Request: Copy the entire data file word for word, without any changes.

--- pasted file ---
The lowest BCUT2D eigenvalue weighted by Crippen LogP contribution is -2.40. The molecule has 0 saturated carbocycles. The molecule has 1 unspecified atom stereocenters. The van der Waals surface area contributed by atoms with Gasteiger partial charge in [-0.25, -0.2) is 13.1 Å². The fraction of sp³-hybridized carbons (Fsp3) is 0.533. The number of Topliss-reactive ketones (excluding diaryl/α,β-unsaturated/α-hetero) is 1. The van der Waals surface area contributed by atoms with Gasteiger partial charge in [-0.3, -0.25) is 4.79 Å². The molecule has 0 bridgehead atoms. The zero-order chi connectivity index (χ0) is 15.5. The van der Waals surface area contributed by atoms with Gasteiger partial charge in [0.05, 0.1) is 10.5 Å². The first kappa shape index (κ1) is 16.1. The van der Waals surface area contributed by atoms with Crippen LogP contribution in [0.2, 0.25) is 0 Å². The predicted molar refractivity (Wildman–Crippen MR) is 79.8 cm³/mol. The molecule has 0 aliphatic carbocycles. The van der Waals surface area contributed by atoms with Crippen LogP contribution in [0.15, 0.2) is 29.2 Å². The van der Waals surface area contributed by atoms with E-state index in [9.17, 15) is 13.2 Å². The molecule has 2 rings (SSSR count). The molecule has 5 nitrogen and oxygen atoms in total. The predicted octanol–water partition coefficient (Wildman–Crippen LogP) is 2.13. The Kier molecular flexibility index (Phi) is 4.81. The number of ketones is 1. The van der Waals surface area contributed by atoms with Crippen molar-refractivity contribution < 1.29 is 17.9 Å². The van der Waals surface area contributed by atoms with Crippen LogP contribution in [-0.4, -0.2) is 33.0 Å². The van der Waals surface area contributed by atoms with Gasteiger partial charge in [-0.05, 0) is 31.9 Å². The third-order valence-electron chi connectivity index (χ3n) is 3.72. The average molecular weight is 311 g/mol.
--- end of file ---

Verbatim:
The lowest BCUT2D eigenvalue weighted by Crippen LogP contribution is -2.40. The molecule has 0 saturated carbocycles. The molecule has 1 unspecified atom stereocenters. The van der Waals surface area contributed by atoms with Gasteiger partial charge in [-0.25, -0.2) is 13.1 Å². The fraction of sp³-hybridized carbons (Fsp3) is 0.533. The number of Topliss-reactive ketones (excluding diaryl/α,β-unsaturated/α-hetero) is 1. The van der Waals surface area contributed by atoms with Gasteiger partial charge in [-0.3, -0.25) is 4.79 Å². The molecule has 0 bridgehead atoms. The zero-order chi connectivity index (χ0) is 15.5. The van der Waals surface area contributed by atoms with Gasteiger partial charge in [0.05, 0.1) is 10.5 Å². The first kappa shape index (κ1) is 16.1. The van der Waals surface area contributed by atoms with Crippen LogP contribution in [0.2, 0.25) is 0 Å². The predicted molar refractivity (Wildman–Crippen MR) is 79.8 cm³/mol. The molecule has 0 aliphatic carbocycles. The van der Waals surface area contributed by atoms with Crippen LogP contribution in [0.15, 0.2) is 29.2 Å². The van der Waals surface area contributed by atoms with E-state index in [9.17, 15) is 13.2 Å². The molecule has 2 rings (SSSR count). The molecule has 5 nitrogen and oxygen atoms in total. The predicted octanol–water partition coefficient (Wildman–Crippen LogP) is 2.13. The Kier molecular flexibility index (Phi) is 4.81. The number of ketones is 1. The van der Waals surface area contributed by atoms with Crippen molar-refractivity contribution < 1.29 is 17.9 Å². The van der Waals surface area contributed by atoms with Crippen LogP contribution in [-0.4, -0.2) is 33.0 Å². The van der Waals surface area contributed by atoms with Gasteiger partial charge in [-0.05, 0) is 31.9 Å². The third-order valence-electron chi connectivity index (χ3n) is 3.72. The average molecular weight is 311 g/mol.